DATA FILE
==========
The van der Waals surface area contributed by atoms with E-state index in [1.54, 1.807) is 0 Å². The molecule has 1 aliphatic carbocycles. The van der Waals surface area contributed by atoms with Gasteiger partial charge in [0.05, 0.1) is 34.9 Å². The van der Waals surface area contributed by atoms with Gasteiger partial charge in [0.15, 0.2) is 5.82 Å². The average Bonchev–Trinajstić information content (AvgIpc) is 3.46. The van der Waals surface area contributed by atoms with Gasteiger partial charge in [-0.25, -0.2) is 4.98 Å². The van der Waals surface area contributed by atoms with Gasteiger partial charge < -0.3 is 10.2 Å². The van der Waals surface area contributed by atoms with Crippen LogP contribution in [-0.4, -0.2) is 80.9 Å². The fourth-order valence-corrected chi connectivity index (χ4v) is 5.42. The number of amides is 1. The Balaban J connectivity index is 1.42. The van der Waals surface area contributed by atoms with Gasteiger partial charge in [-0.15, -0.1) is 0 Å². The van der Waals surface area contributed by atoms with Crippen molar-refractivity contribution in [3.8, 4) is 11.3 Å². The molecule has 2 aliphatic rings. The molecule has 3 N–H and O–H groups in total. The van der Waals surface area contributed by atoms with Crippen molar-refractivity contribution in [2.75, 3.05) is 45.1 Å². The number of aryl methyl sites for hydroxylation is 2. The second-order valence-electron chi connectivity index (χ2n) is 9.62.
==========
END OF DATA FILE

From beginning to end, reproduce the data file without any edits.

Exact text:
The van der Waals surface area contributed by atoms with E-state index in [1.54, 1.807) is 0 Å². The molecule has 1 aliphatic carbocycles. The van der Waals surface area contributed by atoms with Gasteiger partial charge in [0.05, 0.1) is 34.9 Å². The van der Waals surface area contributed by atoms with Gasteiger partial charge in [0.15, 0.2) is 5.82 Å². The average Bonchev–Trinajstić information content (AvgIpc) is 3.46. The van der Waals surface area contributed by atoms with Gasteiger partial charge in [-0.25, -0.2) is 4.98 Å². The van der Waals surface area contributed by atoms with Gasteiger partial charge < -0.3 is 10.2 Å². The van der Waals surface area contributed by atoms with Crippen LogP contribution in [-0.4, -0.2) is 80.9 Å². The fourth-order valence-corrected chi connectivity index (χ4v) is 5.42. The number of amides is 1. The Balaban J connectivity index is 1.42. The van der Waals surface area contributed by atoms with Gasteiger partial charge in [-0.15, -0.1) is 0 Å². The van der Waals surface area contributed by atoms with Crippen molar-refractivity contribution in [3.8, 4) is 11.3 Å². The molecule has 2 aliphatic rings. The molecule has 3 N–H and O–H groups in total. The van der Waals surface area contributed by atoms with Crippen molar-refractivity contribution in [2.75, 3.05) is 45.1 Å². The number of aryl methyl sites for hydroxylation is 2. The second-order valence-electron chi connectivity index (χ2n) is 9.62.